Seasonal Affective Disorder or SAD

Seasonal Affective Disorder or SAD

SAD or seasonal affective disorder is actually depression appearing in the same season every year. If you feel depressed in the cold and lowered sky months of winter, but are cheerful in spring and summer, you are a victim of SAD. Everybody can get SAD but it is common in those who live where winter days are short, are women, between the ages of 15 and 55, and those who have relatives diagnosed with SAD.

Characteristics of SAD

There is no sure reason why SAD is an epidemic, but it might be caused by a definite lack of sunshine. You may find your sleep-wake cycle or circadian rhythms are upset or SAD may be caused by problems with serotonin.

Symptoms of SAD vary, but if you feel grumpy, anxious and moody or down, lose interest in life and your activities, eat more and crave carbohydrates, gain weight and sleep more you are experiencing SAD. Symptoms come the same time every year and many people with SAD find that symptoms start as early as September.

Diagnosis and Treatment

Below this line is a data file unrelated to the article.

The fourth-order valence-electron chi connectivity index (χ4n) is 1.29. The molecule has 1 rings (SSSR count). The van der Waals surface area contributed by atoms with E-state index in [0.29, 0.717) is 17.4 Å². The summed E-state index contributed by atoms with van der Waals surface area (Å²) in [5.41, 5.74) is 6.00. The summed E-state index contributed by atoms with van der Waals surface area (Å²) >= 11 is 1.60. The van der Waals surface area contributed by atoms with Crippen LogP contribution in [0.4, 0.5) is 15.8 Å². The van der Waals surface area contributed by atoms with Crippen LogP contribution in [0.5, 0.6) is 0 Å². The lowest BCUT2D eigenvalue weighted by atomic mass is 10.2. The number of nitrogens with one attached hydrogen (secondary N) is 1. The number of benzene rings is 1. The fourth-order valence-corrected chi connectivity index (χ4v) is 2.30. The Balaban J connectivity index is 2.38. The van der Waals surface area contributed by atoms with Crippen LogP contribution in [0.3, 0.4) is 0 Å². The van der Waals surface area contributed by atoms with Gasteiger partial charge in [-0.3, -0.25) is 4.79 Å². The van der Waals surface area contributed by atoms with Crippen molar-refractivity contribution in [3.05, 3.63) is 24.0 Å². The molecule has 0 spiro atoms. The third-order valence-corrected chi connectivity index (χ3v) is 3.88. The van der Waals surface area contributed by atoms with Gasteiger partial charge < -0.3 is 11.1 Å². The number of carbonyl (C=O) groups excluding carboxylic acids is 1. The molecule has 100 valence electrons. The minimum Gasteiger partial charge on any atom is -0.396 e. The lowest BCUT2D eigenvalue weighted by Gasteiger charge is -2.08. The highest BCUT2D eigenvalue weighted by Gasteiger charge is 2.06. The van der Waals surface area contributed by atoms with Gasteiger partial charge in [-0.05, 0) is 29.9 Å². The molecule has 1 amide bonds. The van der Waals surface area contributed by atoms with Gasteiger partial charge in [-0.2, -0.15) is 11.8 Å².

You may have a difficult time determining if you have non-season depression or SAD. Symptoms are generally the same. Talk to your doctor or counselor and let them know if you have the following issues:

  • A close relative has or has had SAD,
  • You are often very hungry and crave carbohydrates, gain weight and sleep more than normal,
  • Wake up from sleep feeling drowsy,
  • Feel you are depressed during the same season every year, but have gotten better with season changes.

There are ways that SAD can be treated. You can use light therapy. Sit in front of a ” “light box”  for half an hour or longer in the morning. Try dawn simulation. Use a dim light that goes on automatically in the morning just before waking up. This light gradually brightens during the morning.

Light therapy works for most people and is easy to utilize. You may just feel better within a week after you use light therapy. You do need to continue with light therapy until the season changes or you will find that your depression returns.

Antidepressants can balance brain chemicals affecting your moods. Keep taking your antidepressants and don”t stop just because you are feeling better. You may have side effects to the medication or your depression could become worse. When you feel you are ready to stop your doctor will help you reduce the dosage. This prevents other problems.

Counseling can help. Try cognitive-behavioral therapy. This type of therapy teaches you about SAD and how to better manage your symptoms.

Exercise and being